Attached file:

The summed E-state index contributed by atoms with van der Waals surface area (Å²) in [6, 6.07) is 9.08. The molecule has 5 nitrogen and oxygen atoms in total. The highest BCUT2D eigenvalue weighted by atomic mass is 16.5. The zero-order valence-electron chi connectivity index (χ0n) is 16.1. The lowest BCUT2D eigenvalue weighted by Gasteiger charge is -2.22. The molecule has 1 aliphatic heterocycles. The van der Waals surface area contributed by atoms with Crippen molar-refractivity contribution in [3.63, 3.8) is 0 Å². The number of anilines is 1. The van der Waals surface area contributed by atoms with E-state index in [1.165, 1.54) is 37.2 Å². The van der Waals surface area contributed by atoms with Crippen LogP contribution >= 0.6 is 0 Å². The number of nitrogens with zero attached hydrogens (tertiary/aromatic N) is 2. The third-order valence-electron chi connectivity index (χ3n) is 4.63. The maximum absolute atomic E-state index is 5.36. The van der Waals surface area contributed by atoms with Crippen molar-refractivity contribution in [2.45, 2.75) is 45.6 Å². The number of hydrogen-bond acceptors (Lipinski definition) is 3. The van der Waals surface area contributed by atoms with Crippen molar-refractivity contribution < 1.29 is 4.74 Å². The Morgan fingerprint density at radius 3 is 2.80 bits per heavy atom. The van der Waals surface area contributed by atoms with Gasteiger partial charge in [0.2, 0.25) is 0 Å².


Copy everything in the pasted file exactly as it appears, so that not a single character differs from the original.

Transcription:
The summed E-state index contributed by atoms with van der Waals surface area (Å²) in [6, 6.07) is 9.08. The molecule has 5 nitrogen and oxygen atoms in total. The highest BCUT2D eigenvalue weighted by atomic mass is 16.5. The zero-order valence-electron chi connectivity index (χ0n) is 16.1. The lowest BCUT2D eigenvalue weighted by Gasteiger charge is -2.22. The molecule has 1 aliphatic heterocycles. The van der Waals surface area contributed by atoms with Crippen molar-refractivity contribution in [3.63, 3.8) is 0 Å². The number of anilines is 1. The van der Waals surface area contributed by atoms with E-state index in [1.165, 1.54) is 37.2 Å². The van der Waals surface area contributed by atoms with Crippen LogP contribution >= 0.6 is 0 Å². The number of nitrogens with zero attached hydrogens (tertiary/aromatic N) is 2. The third-order valence-electron chi connectivity index (χ3n) is 4.63. The maximum absolute atomic E-state index is 5.36. The van der Waals surface area contributed by atoms with Crippen molar-refractivity contribution in [2.45, 2.75) is 45.6 Å². The number of hydrogen-bond acceptors (Lipinski definition) is 3. The van der Waals surface area contributed by atoms with Crippen molar-refractivity contribution < 1.29 is 4.74 Å². The Morgan fingerprint density at radius 3 is 2.80 bits per heavy atom. The van der Waals surface area contributed by atoms with Gasteiger partial charge in [0.2, 0.25) is 0 Å².